Thursday, June 11, 2009

then he threw the flowers on the lawn

(they were dying anyway)

::because there was only one adult lap to sit in after dinner. So I suggested that his brother might have a turn. And picture Rumpelstiltskin when he realizes his name has been guessed: that's what the transformation was like. Hopping and red-faced with rage.
With my supersonic mother radar, I saw his eyes flick to the vase of lupines (which were given to him in honor of his Bridge Crossing, from the sweet, tiny Z.). In his state of supreme dissatisfaction, he informed me that he was going to throw them on the floor in
 *three* *two*...*one!* 
Jonas and I played Scrabble and he won
because he is a master of strategy,
if not yet spelling

I said: That will make a big mess, and I can't let you spill water on the violin that is right on the floor. But you can throw the flowers on the lawn if you want.
quilt in the making for Sylvan's new Hedgehog

So he picked up the vase, opened the door, stepped onto the front porch and hurled them, vase and all (thankfully, the vase is made of metal).
newest Buttercup bag
for a July 1st birthday girl

There was still a mess. Lupine leavings, dried and shed on the floor of the dining room. I got the broom and the dust pan. And we swept up together.

The storm wasn't over. Some of us had smiled a little at one point in this charade, and it wasn't forgotten or forgiven easily.
the Rocket Ship ("rocketchip" was how I said it) Returns!
my crafty dad made it for me when I was little;
today it came down from the attic,
was thoroughly dusted,
so the Hedgehog could blast off

Did it matter to the sibling who was given his turn in my lap? Honestly, no. But for him it was the principle: no one should be able to have a raging fit and be rewarded with what he wants. I get it. But it was certainly a derailment of our otherwise calm evening.


  1. I'm impressed that Sylvan would listen to your request to throw the vase on the lawn as opposed to the floor, despite being hopping mad. I'm not sure we'd have the same luck in our house!

    I'm also SUPER impressed by the rocket ship your dad made! I'd like to try and copy the design for my kiddos, I'm sure they'd flip for it.

    Lucky Hedgehog!

  2. Most amazing Iris...your calm presence reaches across the miles. I know you don't mind the smile on my face at your telling of the story. I could only wish that I would have had acceptable alternatives should I have had a child. :)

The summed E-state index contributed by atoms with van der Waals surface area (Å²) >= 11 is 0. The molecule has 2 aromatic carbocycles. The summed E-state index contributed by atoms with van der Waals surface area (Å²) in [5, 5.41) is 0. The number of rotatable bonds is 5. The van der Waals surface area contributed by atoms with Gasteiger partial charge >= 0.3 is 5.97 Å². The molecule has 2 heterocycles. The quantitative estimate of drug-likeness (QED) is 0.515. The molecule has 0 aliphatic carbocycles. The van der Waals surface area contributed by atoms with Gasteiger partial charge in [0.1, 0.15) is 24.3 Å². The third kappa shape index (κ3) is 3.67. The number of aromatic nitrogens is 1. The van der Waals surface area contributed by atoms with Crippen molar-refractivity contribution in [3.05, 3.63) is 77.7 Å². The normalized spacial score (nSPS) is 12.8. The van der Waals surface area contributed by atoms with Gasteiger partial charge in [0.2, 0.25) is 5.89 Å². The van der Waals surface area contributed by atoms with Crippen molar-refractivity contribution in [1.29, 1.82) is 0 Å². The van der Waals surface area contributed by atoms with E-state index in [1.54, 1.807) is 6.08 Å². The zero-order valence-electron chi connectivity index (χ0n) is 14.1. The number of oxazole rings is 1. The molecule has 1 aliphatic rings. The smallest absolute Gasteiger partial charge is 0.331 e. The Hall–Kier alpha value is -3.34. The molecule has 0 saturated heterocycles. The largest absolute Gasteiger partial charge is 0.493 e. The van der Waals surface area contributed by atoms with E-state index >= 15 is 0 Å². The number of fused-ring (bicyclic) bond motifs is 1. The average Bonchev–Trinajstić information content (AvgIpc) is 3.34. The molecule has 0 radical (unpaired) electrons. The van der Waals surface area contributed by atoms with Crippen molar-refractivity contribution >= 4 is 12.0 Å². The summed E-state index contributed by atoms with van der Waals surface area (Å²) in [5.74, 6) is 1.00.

The buttercup is another beauty.

    And that rocketchip is, well, rockin'!

    Peace out!


  3. This is my favorite post of yours yet, Iris... so vibrant. I feel like I was there. You have provided us with so many amazing images... isn't it wonderful to see something that could be such a challenge with that beautiful artistic eye of yours? I love you! Hannah

  4. this is pretty great. and of course perfect...i imagined myself playing the game along with him

    "Well I'm mad too and I am going to throw this onion. and this shoe. and then I'm going to throw those flowers again after you have thrown them"

    there is no one right way or response of course but i wonder - do you need to let children experience the emotion until its end? is it always helpful to disrupt it? redirect it? transform it?

    i dont know. but loving those children makes me love the story.

  5. Huh, always the thought-provoker, Matthew!

    There are times when letting the emotion play out becomes either 1) physically/emotionally overwhelming for the child or 2) so completely disruptive and/or hurtful to the family group or 3) hurtful to the child or others involved (physically or emotionally) that I choose to step in and work to "talk the jumper off the ledge" so to speak (whether with words or actions).

    This also changes with the moment, with the child (and his temperament), the child's age, and with the situation.

    A lot of times humor comes to the rescue and there is a gentle way to laugh through the tough parts. Because we can then reconnect through the absurdity of what has occurred.